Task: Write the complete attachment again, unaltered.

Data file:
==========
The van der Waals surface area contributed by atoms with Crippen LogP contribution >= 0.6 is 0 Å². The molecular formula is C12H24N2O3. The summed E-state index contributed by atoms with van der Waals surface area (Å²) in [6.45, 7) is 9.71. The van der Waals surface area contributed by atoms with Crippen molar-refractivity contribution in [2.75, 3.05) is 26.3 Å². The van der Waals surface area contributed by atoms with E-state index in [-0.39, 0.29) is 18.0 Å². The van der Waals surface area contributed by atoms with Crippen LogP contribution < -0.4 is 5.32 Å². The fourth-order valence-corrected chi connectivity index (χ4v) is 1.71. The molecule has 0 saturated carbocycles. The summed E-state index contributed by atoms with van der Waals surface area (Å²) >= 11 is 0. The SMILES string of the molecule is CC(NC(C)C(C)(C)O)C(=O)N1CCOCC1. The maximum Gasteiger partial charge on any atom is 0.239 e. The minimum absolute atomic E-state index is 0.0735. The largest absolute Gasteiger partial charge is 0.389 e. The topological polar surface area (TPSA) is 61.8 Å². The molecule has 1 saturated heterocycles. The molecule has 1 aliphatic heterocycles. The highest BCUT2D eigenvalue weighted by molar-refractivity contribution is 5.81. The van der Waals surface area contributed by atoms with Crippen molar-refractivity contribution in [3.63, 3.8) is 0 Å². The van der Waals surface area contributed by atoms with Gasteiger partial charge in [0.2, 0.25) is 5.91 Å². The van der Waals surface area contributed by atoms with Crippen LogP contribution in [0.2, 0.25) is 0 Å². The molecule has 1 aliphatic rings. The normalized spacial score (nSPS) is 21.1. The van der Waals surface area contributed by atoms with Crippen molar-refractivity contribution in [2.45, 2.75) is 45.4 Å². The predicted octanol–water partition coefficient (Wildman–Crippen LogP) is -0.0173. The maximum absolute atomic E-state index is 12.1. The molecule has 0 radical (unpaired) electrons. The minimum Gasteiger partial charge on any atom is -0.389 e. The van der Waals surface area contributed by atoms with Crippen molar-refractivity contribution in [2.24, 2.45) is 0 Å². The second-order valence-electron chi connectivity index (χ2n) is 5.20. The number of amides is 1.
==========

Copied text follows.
The van der Waals surface area contributed by atoms with Crippen LogP contribution >= 0.6 is 0 Å². The molecular formula is C12H24N2O3. The summed E-state index contributed by atoms with van der Waals surface area (Å²) in [6.45, 7) is 9.71. The van der Waals surface area contributed by atoms with Crippen molar-refractivity contribution in [2.75, 3.05) is 26.3 Å². The van der Waals surface area contributed by atoms with E-state index in [-0.39, 0.29) is 18.0 Å². The van der Waals surface area contributed by atoms with Crippen LogP contribution < -0.4 is 5.32 Å². The fourth-order valence-corrected chi connectivity index (χ4v) is 1.71. The molecule has 0 saturated carbocycles. The summed E-state index contributed by atoms with van der Waals surface area (Å²) >= 11 is 0. The SMILES string of the molecule is CC(NC(C)C(C)(C)O)C(=O)N1CCOCC1. The maximum Gasteiger partial charge on any atom is 0.239 e. The minimum absolute atomic E-state index is 0.0735. The largest absolute Gasteiger partial charge is 0.389 e. The topological polar surface area (TPSA) is 61.8 Å². The molecule has 1 saturated heterocycles. The molecule has 1 aliphatic heterocycles. The highest BCUT2D eigenvalue weighted by molar-refractivity contribution is 5.81. The van der Waals surface area contributed by atoms with Crippen molar-refractivity contribution in [3.63, 3.8) is 0 Å². The van der Waals surface area contributed by atoms with Gasteiger partial charge in [0.2, 0.25) is 5.91 Å². The van der Waals surface area contributed by atoms with Crippen LogP contribution in [0.2, 0.25) is 0 Å². The molecule has 1 aliphatic rings. The normalized spacial score (nSPS) is 21.1. The van der Waals surface area contributed by atoms with Crippen molar-refractivity contribution in [2.45, 2.75) is 45.4 Å². The predicted octanol–water partition coefficient (Wildman–Crippen LogP) is -0.0173. The maximum absolute atomic E-state index is 12.1. The molecule has 0 radical (unpaired) electrons. The minimum Gasteiger partial charge on any atom is -0.389 e. The van der Waals surface area contributed by atoms with Crippen molar-refractivity contribution in [2.24, 2.45) is 0 Å². The second-order valence-electron chi connectivity index (χ2n) is 5.20. The number of amides is 1.